Flow Characteristics of Urethral Catheters of the Same Caliber Vary Between Manufacturers
Carrie A. Stewart, MD1, Elchiro Yamaguchi, PhD2, Jessica Teixeira Vaz, Engineering Student2, Donald P. Gaver, III, PhD2, Joseph Ortenberg, MD3.
1Tulane University School of Medicine, New Orleans, LA, USA, 2Tulane University, New Orleans, LA, USA, 3Louisiana State University School of Medicine, New Orleans, LA, USA.
Clean intermittent catheterization (CIC) is frequently prescribed for bladder dysfunction, either per urethra or via a continent catheterizable channel. Small catheters may be required for infants or reconstructed/continent channels. Success with CIC is highly dependent upon patient and family compliance. Up to 100 minutes per day may be spent performing CIC. The urinary flow rate through the catheter is an important factor, which can decrease CIC time and improve quality of life. There is little objective information in this regard, to guide catheter recommendation or prescription. We propose that catheters of the same labeled diameter do not necessarily exhibit the same flow characteristics, which may ultimately have implications during catheter selection.
Twenty-two commercially available male pediatric urinary catheters from 9 manufacturers were tested (11 straight tip, 11 coude tip). Five of the 22 tested catheters had a hydrophilic coating. All tested catheters shared a 10 French outer diameter. For each, microscopic imaging and a precision caliper were used to measure the inner diameter and tip inlet. A hydraulic system modified from ASTM standard testing specifications was used to simulate bladder catheterization (Figure 1). Measurement of each catheter was repeated 5 times using three different static hydraulic pressures (20, 40 and 50 cmH20). The friction factor derived from the Darcy-Weisbach equation was used to describe real flow resistance imposed by the inlet tip.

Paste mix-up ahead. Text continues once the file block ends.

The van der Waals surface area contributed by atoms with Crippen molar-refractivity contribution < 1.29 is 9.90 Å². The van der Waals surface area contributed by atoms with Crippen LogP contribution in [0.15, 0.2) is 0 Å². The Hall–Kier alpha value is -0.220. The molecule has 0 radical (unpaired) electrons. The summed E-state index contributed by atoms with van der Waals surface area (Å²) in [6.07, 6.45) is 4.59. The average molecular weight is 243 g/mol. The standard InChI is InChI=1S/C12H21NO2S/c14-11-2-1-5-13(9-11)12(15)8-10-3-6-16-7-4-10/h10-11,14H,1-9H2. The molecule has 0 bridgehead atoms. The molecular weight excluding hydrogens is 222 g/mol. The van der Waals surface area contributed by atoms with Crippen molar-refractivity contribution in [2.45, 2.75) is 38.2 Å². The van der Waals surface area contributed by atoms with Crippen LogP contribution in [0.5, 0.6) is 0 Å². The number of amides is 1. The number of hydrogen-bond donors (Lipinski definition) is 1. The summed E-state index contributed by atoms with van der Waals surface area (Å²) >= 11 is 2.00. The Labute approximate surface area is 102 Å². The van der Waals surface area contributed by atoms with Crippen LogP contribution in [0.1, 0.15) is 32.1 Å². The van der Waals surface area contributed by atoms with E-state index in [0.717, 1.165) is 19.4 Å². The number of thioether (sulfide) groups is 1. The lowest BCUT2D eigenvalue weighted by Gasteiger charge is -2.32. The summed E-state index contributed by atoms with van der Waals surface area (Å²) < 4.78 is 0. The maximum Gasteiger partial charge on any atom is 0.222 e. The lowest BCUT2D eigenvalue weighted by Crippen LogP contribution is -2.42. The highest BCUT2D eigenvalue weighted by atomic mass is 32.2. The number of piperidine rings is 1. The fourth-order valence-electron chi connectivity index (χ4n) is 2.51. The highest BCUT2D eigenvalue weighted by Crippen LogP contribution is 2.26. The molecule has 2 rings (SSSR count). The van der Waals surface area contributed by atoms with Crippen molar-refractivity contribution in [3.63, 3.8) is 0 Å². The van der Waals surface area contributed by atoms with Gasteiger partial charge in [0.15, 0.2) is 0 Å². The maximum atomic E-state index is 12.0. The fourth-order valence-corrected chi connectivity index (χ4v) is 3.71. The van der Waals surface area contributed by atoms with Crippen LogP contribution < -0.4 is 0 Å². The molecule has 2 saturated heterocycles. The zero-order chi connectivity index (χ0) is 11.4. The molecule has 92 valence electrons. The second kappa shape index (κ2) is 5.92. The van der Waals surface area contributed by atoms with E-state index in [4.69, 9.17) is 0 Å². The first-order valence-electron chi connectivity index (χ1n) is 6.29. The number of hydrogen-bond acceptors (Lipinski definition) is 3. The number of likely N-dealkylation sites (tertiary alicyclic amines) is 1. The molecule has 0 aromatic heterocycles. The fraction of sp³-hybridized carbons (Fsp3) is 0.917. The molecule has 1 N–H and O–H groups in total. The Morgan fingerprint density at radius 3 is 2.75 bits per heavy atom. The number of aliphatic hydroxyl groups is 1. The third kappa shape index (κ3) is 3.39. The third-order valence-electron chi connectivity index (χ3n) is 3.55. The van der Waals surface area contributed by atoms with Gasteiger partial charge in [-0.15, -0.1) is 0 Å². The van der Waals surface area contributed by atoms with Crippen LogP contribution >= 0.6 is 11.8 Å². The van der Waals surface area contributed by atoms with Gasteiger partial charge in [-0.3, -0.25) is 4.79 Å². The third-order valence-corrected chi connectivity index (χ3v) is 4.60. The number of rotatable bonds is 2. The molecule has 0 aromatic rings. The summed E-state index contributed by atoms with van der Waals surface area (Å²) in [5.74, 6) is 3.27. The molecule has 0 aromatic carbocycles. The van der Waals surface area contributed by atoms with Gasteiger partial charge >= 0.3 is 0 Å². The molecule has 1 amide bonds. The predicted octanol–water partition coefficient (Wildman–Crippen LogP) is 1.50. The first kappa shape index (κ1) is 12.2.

Representative data of the catheter geometry and flow rate measurements are presented in Table 1. There was significant variation between manufacturers in inner diameter (I.D.) and inlet/tube opening ratio (O.R.) in comparison with the same-labeled outer diameter. The maximum difference from the manufacturer average is 22% for I.D., 166% for O.R., and 1.5% for outer diameter. The result of experiments reflected the fluctuations in geometry. For example, the maximum difference of the flow rate is 48% and the friction factor of the inlet tip (FD-tip) is 108%, while the average deviation of each catheter experiment (n=5) was 2.2%. Flows with higher hydraulic pressure (>40 cmH2O) tended to reach a transition regime, 2000<Re<4000, where the linear relationship of pressure and flow rate in laminar flow (Poiseuille equation) no longer applied.
The design of some brands of urinary catheters does not optimize urinary flow. The inner diameter and the ratio of inlet/tube opening are two critical parameters, limiting the flow rate. Currently, it is not possible to predict the actual flow rate of urinary catheters based on the packaging information or manufacturer’s specifications. The wide fluctuation of these two parameters between manufacturers should either be regulated or be listed on product packaging along with the outer diameter, to assist physicians and families in selecting the optimal urinary catheter for CIC.
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